Wednesday, October 01, 2008

Economics and Confusion

Thinking further about the economic issues that I touched on in my last post, it's so hard to get one's brain around what's happening here in the U.S. this week. With such dire news and warnings of financial Armageddon, how does one tease out the truth from all of the hyperbole?

Articles abound about what will happen if the bailout doesn't pass. Blame is passed from hand to hand. But where do we ordinary citizens fit in? What do we stand to lose or gain in the process?

Economics is one area where this nurse is most weak when it comes to understanding the bigger picture. Understanding my own personal economy is difficult enough. But I just can't stop thinking that many of the people in need of a bailout themselves are going to be left in the dust no matter what happens.

Whether we look at the notion of fighting poverty, rejecting what seems like a rescue of Wall Street, or using that $700 billion to help Americans keep the homes they are about to lose, there is enough confusion and different versions of "the Truth" to keep us all reeling from a dose of 21st century financial vertigo.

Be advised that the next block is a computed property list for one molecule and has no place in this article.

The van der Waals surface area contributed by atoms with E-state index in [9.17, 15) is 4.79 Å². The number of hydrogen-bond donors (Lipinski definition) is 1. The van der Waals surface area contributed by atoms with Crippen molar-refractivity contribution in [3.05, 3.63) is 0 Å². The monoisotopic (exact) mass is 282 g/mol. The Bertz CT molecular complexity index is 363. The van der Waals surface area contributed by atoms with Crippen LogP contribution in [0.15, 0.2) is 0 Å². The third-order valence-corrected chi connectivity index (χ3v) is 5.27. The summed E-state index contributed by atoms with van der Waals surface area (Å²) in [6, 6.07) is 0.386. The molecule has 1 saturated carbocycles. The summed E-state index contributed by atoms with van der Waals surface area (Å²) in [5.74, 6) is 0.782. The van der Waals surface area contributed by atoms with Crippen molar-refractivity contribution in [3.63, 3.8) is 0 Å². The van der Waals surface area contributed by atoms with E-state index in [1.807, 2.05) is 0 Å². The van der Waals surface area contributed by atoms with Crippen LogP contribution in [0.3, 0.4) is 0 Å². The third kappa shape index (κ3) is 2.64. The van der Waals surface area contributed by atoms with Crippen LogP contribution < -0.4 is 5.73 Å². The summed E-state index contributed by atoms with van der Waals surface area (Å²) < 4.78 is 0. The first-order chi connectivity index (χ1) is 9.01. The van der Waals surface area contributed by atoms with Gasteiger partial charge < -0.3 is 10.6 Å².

At this time in history, there are intelligent arguments in favor of nationalized healthcare, while Americans are going into bankruptcy just to pay for healthcare they can't afford but literally can't live without. Meanwhile, many people are losing their homes in record numbers and Wall Street speculators and investment banks look to the federal government to rescue them from their own excesses.

So, where is the bailout for the thousands of poor Gulf Coast residents who lost their homes and have still not been able to return home?

Where is the bailout for first responders disabled in the aftermath of 9/11 and unable to return to work and normal life?

Where is the bailout for the homeless, the uninsured children, the wrongly incarcerated, the disenfranchised, the disabled?

Where are the reparations for slavery? For Native Americans?

These are just some of the questions that come to mind as the sum of $7 billion is bandied about so blithely.

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